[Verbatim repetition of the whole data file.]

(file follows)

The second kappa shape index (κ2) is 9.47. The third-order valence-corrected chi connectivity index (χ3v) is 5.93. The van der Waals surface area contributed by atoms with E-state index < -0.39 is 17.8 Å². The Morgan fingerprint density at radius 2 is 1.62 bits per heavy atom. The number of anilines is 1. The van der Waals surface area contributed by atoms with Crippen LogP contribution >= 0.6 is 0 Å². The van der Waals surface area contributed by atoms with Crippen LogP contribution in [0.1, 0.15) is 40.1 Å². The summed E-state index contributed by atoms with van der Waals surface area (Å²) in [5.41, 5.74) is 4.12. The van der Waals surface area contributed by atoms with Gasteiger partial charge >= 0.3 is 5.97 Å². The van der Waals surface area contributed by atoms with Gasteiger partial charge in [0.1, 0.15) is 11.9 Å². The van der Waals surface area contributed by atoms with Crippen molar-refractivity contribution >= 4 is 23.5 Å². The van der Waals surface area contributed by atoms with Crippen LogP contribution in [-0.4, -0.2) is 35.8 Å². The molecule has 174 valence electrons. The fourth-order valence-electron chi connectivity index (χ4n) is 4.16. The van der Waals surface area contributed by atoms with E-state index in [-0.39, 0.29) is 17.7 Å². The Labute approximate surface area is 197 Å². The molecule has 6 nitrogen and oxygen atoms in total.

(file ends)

The second kappa shape index (κ2) is 9.47. The third-order valence-corrected chi connectivity index (χ3v) is 5.93. The van der Waals surface area contributed by atoms with E-state index < -0.39 is 17.8 Å². The Morgan fingerprint density at radius 2 is 1.62 bits per heavy atom. The number of anilines is 1. The van der Waals surface area contributed by atoms with Crippen LogP contribution >= 0.6 is 0 Å². The van der Waals surface area contributed by atoms with Crippen LogP contribution in [0.1, 0.15) is 40.1 Å². The summed E-state index contributed by atoms with van der Waals surface area (Å²) in [5.41, 5.74) is 4.12. The van der Waals surface area contributed by atoms with Gasteiger partial charge >= 0.3 is 5.97 Å². The van der Waals surface area contributed by atoms with Gasteiger partial charge in [0.1, 0.15) is 11.9 Å². The van der Waals surface area contributed by atoms with Crippen molar-refractivity contribution >= 4 is 23.5 Å². The van der Waals surface area contributed by atoms with Crippen LogP contribution in [-0.4, -0.2) is 35.8 Å². The molecule has 174 valence electrons. The fourth-order valence-electron chi connectivity index (χ4n) is 4.16. The van der Waals surface area contributed by atoms with E-state index in [-0.39, 0.29) is 17.7 Å². The Labute approximate surface area is 197 Å². The molecule has 6 nitrogen and oxygen atoms in total.